But it was Bunker Hill that showed the Redcoats that these untrained militiamen were not to be trifled with. During the siege of Boston the British had learned that the militia had occupied certain high ground overlooking their ships and the city itself. On the morning of June 17, the British mounted their attacks upon Bunker and Breeds Hills; attempting to roust the militiamen who occupied them. The first and second waves were repulsed; but the third was successful at securing the high ground; although at quite a cost to the British. The Colonists lost nearly 115 men that day, but the British lost over 236; many of them officers. Afterwards the body of Joseph Warren, (a Colonial Major General who was killed at Bunker Hill), was dug up by the British, desecrated, and its head cut off. General Gage is said to have stated that the loss of Warren was as much a blow to the Colonists as the loss of 500 men.

Although Bunker Hill showed the British that the Colonists were no pushovers, they were not going to give up the fight after the licking they took taking that small plot of ground from the Colonials. After the Colonies had formally declared their independence, Sir William Howe launched a counter-attack and captured New York; leaving American confidence in their chance for success shaken.

Then the Colonial Army achieved victories at Trenton and Princeton, which led to a boost in morale; both in the troops and in the people’s support of the war. But it was a blunder on the part of the British which led to their ultimate surrender at Yorktown. In 1777, under the command of General John Burgoyne, the British army began an assault out of Quebec intended to isolate New England. General Howe was supposed to support this effort, but instead took his army onwards to the seat of power in America; Philadelphia. This led Burgoyne and his men to being soundly defeated at Saratoga; a loss which would lead to the French agreeing to support the Colonies in their quest for independence.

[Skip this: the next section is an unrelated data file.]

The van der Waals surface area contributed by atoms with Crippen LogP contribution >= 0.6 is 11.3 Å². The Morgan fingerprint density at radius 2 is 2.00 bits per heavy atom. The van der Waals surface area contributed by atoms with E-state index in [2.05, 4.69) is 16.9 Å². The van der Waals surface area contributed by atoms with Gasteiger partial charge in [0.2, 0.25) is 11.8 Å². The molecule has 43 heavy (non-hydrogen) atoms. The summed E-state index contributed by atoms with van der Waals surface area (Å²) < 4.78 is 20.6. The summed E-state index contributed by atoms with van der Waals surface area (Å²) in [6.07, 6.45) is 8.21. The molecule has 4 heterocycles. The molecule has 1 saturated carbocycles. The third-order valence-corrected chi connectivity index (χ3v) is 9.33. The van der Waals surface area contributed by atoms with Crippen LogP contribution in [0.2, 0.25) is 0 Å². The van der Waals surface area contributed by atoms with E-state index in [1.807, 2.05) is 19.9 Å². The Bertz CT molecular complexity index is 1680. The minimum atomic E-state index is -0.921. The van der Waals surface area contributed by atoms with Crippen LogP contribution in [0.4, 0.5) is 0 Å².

While the war drug on in the North to a relative standstill, the British felt there was enough Loyalist support in the South that they could defeat any Colonial efforts at separation. The British initially captured Savannah, then Loyalist militias suffered a resounding loss at Kettle Creek; proving that they could not win a major battle far removed from British support.

General Cornwallis

When Horatio Gate’s army suffered a major defeat at Camden, the British, under General Cornwallis, chose in invade North Carolina. However, patriot militia’s were successful in disrupting his efforts and Cornwallis dispatched Loyalists to deal with them. His Loyalist’s were all but destroyed on October 7; leaving Loyalist support hard to come by for the British.